Charlotte Curfew To Be Earlier for Kids Under 16 Years-Old By Steve Harrison and April Bethea
Charlotte will soon have a more restrictive curfew for children 15 and under, but there will continue to be no curfew for 16- and 17-year-olds.

The Charlotte City Council voted 9-1 Monday night to tighten the curfew, an effort pushed by Mayor Pro Tem Patrick Cannon in the wake of an late-night uptown shooting in May that occurred after the Food Lion Speed Street celebration.

The current curfew is from 11 p.m. to 6 a.m. from Sunday to Thursday and from 12 a.m. to 6 a.m. on Saturday and Sunday. It applies to all children under 16; there are exceptions for children holding jobs and for those with an adult.

The new curfew is different based on age. For children 12 and under, the curfew will be 10 p.m. to 6 a.m. seven days a week. For children who are 13, 14 and 15, the curfew will be 11 p.m. to 6 a.m. seven days a week.

In addition, the adult who is responsible for a child must now be at least 21, instead of at least 18 in the current ordinance.

Cannon said he wanted a curfew for 16- and 17-year-olds, but the city’s hands were tied because the state of North Carolina requires them to be tried in the adult court system, making it difficult to classify them as juveniles.

“State law won’t allow us that flexibility,” said Cannon, a Democrat.

The new curfew will go into effect Dec. 15, in time for New Year’s Eve celebrations.

Monday’s vote was the first significant change to the city curfew since it was implemented in 1994.

It’s unclear how vigorously the new curfew will be enforced.

There were 58 curfew violations across the city from June 2010 to May 2011, according to statistics provided to the Observer this summer. And the Charlotte-Mecklenburg police said Monday night that it mostly uses the curfew during special events.

“We don’t do random enforcement,” said Vicki Foster of the CMPD.

Democrat Michael Barnes voted against the new curfew in part because he said the current ordinance is rarely enforced.

Barnes said he would have supported the ordinance if it “had more teeth.” He said parents of children arrested for curfew violations can be required to take a court-ordered parenting class, but are rarely required to do so.

Cannon said CMPD chief Rodney Monroe supported the changes, and lobbied for the implementation to be moved from February to December. That would allow police to use the new curfew for New Year’s Eve.

Mayor Anthony Foxx said a more restrictive curfew won’t fix what he said are “deeper issues” with the city’s youth.

“As much as we have been talking about how to engage youth … the challenges are outrunning our efforts,” Foxx said.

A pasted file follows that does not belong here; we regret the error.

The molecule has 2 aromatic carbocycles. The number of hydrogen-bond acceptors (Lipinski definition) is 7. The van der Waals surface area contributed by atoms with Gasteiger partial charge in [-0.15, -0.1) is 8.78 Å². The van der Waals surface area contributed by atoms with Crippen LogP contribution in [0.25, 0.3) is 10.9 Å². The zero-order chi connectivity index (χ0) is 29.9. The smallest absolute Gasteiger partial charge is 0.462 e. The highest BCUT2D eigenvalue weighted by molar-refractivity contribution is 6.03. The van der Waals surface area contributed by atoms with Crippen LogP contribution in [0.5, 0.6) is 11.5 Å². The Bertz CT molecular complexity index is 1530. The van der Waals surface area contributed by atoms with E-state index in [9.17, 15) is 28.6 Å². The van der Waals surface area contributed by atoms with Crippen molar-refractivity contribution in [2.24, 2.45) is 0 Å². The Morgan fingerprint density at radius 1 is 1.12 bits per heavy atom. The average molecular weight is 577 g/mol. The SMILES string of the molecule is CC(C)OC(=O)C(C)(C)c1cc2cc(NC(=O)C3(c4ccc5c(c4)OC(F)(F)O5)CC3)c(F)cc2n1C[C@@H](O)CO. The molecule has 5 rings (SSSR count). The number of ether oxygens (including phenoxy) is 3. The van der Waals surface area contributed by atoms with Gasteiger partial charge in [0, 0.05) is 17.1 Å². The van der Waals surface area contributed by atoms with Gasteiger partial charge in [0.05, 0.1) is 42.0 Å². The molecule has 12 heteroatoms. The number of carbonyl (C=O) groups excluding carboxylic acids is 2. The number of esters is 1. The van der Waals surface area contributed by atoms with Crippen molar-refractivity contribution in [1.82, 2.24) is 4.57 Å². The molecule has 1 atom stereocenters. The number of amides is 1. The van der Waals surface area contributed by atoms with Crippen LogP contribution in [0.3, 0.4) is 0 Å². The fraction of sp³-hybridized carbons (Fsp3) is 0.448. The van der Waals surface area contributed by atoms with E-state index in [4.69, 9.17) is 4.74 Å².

In the May incident after the Speed Street festival, police made roughly 70 arrests. Thousands of teenagers flooded an area around the Charlotte Transportation Center uptown, and the CMPD struggled at times to contain the crowds.

A 22-year-old was shot and killed.

City staff has pointed to other similar-sized communities that have enacted “tiered” curfews based on age.

In Columbus, Ohio, for example, youths ages 13 to 17 are barred from public places between midnight to 4:30 a.m. each night, with some exceptions. Younger children must be in by one hour past sunset.

The curfew has been in effect for more than 30 years, but enforcement wasn’t really stepped up until 2008, said Sgt. Rich Weiner, a spokesman for the Columbus Division of Police. Weiner said the department has had issues in the past where they were unable to locate a child’s parents, and children were taken to children’s services and later a juvenile facility. Now, a local YMCA has offered to serve as a “holding place” for curfew violators until parents could be notified.

And while many communities have adopted curfews for juveniles over the years, they’re not everywhere. The city of Raleigh doesn’t have one, and there have been no sustained discussions about the issue, according to a spokeswoman.

Greensboro enacted a curfew last year, but only for its downtown business district. The policy was part of broader efforts to improve behavior in that part of town. The curfew was originally set to expire in December, but Assistant City Manager Michael Speedling said Greensboro staff want to recommend extending the policy.

Published in: on November 30, 2011 at 9:20 am  Leave a Comment  

Woman Raped by Estranged Husband at Charlotte Elementary School

From By ANN SHERIDAN / NewsChannel 36 Staff, November 29, 2011

CHARLOTTE, N.C. — Parents at Merry Oaks Elementary School were shocked and saddened to learn that a school employee was attacked and raped by her estranged husband on school grounds Monday.

Jenny, who asked that we not use her last name, began to cry and shake when she learned of the attack. “Oh my, that’s horrible,” she said. “It really hits home. I hate to hear that.”

According to a police report, the employee’s estranged husband came onto the school campus after dismissal and threatened to kill her. No students were near the scene of the incident, according to police. The estranged husband allegedly taped the woman’s hands and mouth and then raped her.

An adult witness spotted them and the suspect ran. Police arrested him a short time later without incident.

Jenny said a school administrator did call parents about the incident Tuesday evening. She said the message was brief and that the caller explained she could not go into details because the incident was an ongoing police investigation.

Jenny said she wished she had received more information so that she could be prepared for anything her daughter might learn about it from other children.

Still, she said her concern now is with the victim. “Still, that’s horrible. That it happened at her workplace with children still in the building,” she said.

Jenny called the Merry Oaks community a tight group and she believed parents will rally around the victim.

“Very shocked, very shocked. That it would happen to anyone, much less on a school campus,” she said through tears.

The suspect was charged with rape, sexual assault, kidnapping and communicating threats. NewsChannel 36 is not releasing his name to protect the identity of the victim.

Published in: on November 30, 2011 at 8:58 am  Leave a Comment  

2 Children Among Those Tied Up in Charlotte Home-Invasion Armed Robbery

From by NewsChannel 36 Staff, November 29, 2011

CHARLOTTE, N.C. — Charlotte-Mecklenburg police are looking for two thieves who broke into a home by gunpoint in southwest Charlotte and tied up five people, including two young children.

It happened at a home on Blanwood Drive near Clanton Road around 9:45 p.m. Monday.